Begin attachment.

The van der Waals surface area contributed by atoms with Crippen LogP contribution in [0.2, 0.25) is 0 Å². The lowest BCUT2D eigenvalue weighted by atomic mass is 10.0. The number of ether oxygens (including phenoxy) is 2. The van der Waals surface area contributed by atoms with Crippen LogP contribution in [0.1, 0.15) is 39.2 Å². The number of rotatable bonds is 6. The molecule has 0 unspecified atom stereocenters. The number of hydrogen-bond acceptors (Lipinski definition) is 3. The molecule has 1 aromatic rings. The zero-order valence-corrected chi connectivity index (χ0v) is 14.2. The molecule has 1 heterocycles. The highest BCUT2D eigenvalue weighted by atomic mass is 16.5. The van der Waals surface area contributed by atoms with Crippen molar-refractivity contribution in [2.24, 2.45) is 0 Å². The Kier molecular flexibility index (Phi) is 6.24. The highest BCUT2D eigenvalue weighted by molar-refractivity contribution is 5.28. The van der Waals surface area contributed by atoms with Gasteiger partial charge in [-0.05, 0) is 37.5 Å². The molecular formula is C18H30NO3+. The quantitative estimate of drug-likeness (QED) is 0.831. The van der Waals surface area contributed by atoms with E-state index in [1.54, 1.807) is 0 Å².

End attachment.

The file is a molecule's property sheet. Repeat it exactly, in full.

The van der Waals surface area contributed by atoms with Crippen LogP contribution in [0.2, 0.25) is 0 Å². The lowest BCUT2D eigenvalue weighted by atomic mass is 10.0. The number of ether oxygens (including phenoxy) is 2. The van der Waals surface area contributed by atoms with Crippen LogP contribution in [0.1, 0.15) is 39.2 Å². The number of rotatable bonds is 6. The molecule has 0 unspecified atom stereocenters. The number of hydrogen-bond acceptors (Lipinski definition) is 3. The molecule has 1 aromatic rings. The zero-order valence-corrected chi connectivity index (χ0v) is 14.2. The molecule has 1 heterocycles. The highest BCUT2D eigenvalue weighted by atomic mass is 16.5. The van der Waals surface area contributed by atoms with Crippen molar-refractivity contribution in [2.24, 2.45) is 0 Å². The Kier molecular flexibility index (Phi) is 6.24. The highest BCUT2D eigenvalue weighted by molar-refractivity contribution is 5.28. The van der Waals surface area contributed by atoms with Gasteiger partial charge in [-0.05, 0) is 37.5 Å². The molecular formula is C18H30NO3+. The quantitative estimate of drug-likeness (QED) is 0.831. The van der Waals surface area contributed by atoms with E-state index in [1.54, 1.807) is 0 Å².